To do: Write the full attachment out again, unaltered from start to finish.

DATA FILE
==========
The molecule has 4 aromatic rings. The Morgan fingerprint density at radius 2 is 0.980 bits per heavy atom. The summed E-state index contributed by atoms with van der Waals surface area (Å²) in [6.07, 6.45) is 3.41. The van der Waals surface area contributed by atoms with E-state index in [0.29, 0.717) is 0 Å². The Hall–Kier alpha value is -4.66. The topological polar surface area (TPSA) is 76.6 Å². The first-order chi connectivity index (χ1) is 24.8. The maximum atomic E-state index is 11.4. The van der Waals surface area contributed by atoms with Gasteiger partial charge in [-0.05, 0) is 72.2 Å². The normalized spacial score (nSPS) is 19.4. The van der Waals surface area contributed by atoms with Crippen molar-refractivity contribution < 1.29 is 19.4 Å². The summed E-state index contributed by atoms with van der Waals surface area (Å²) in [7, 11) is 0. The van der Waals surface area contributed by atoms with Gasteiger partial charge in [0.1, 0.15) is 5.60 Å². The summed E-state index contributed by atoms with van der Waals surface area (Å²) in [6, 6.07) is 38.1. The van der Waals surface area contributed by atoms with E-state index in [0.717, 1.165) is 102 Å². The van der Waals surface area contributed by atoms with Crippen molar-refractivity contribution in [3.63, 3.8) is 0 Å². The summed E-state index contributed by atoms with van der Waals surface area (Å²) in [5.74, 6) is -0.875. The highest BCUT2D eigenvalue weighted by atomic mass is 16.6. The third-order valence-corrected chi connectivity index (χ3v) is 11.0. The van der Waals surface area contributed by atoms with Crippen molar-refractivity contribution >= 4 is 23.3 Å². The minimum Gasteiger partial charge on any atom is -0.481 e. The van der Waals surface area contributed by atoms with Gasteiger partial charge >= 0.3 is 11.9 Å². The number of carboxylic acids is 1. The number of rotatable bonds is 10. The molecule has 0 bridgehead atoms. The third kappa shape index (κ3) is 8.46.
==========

The molecule has 4 aromatic rings. The Morgan fingerprint density at radius 2 is 0.980 bits per heavy atom. The summed E-state index contributed by atoms with van der Waals surface area (Å²) in [6.07, 6.45) is 3.41. The van der Waals surface area contributed by atoms with E-state index in [0.29, 0.717) is 0 Å². The Hall–Kier alpha value is -4.66. The topological polar surface area (TPSA) is 76.6 Å². The first-order chi connectivity index (χ1) is 24.8. The maximum atomic E-state index is 11.4. The van der Waals surface area contributed by atoms with Gasteiger partial charge in [-0.05, 0) is 72.2 Å². The normalized spacial score (nSPS) is 19.4. The van der Waals surface area contributed by atoms with Crippen molar-refractivity contribution < 1.29 is 19.4 Å². The summed E-state index contributed by atoms with van der Waals surface area (Å²) in [7, 11) is 0. The van der Waals surface area contributed by atoms with Gasteiger partial charge in [0.1, 0.15) is 5.60 Å². The summed E-state index contributed by atoms with van der Waals surface area (Å²) in [6, 6.07) is 38.1. The van der Waals surface area contributed by atoms with E-state index in [0.717, 1.165) is 102 Å². The van der Waals surface area contributed by atoms with Crippen molar-refractivity contribution in [3.63, 3.8) is 0 Å². The summed E-state index contributed by atoms with van der Waals surface area (Å²) in [5.74, 6) is -0.875. The highest BCUT2D eigenvalue weighted by atomic mass is 16.6. The third-order valence-corrected chi connectivity index (χ3v) is 11.0. The van der Waals surface area contributed by atoms with Crippen molar-refractivity contribution >= 4 is 23.3 Å². The minimum Gasteiger partial charge on any atom is -0.481 e. The van der Waals surface area contributed by atoms with Gasteiger partial charge >= 0.3 is 11.9 Å². The number of carboxylic acids is 1. The number of rotatable bonds is 10. The molecule has 0 bridgehead atoms. The third kappa shape index (κ3) is 8.46.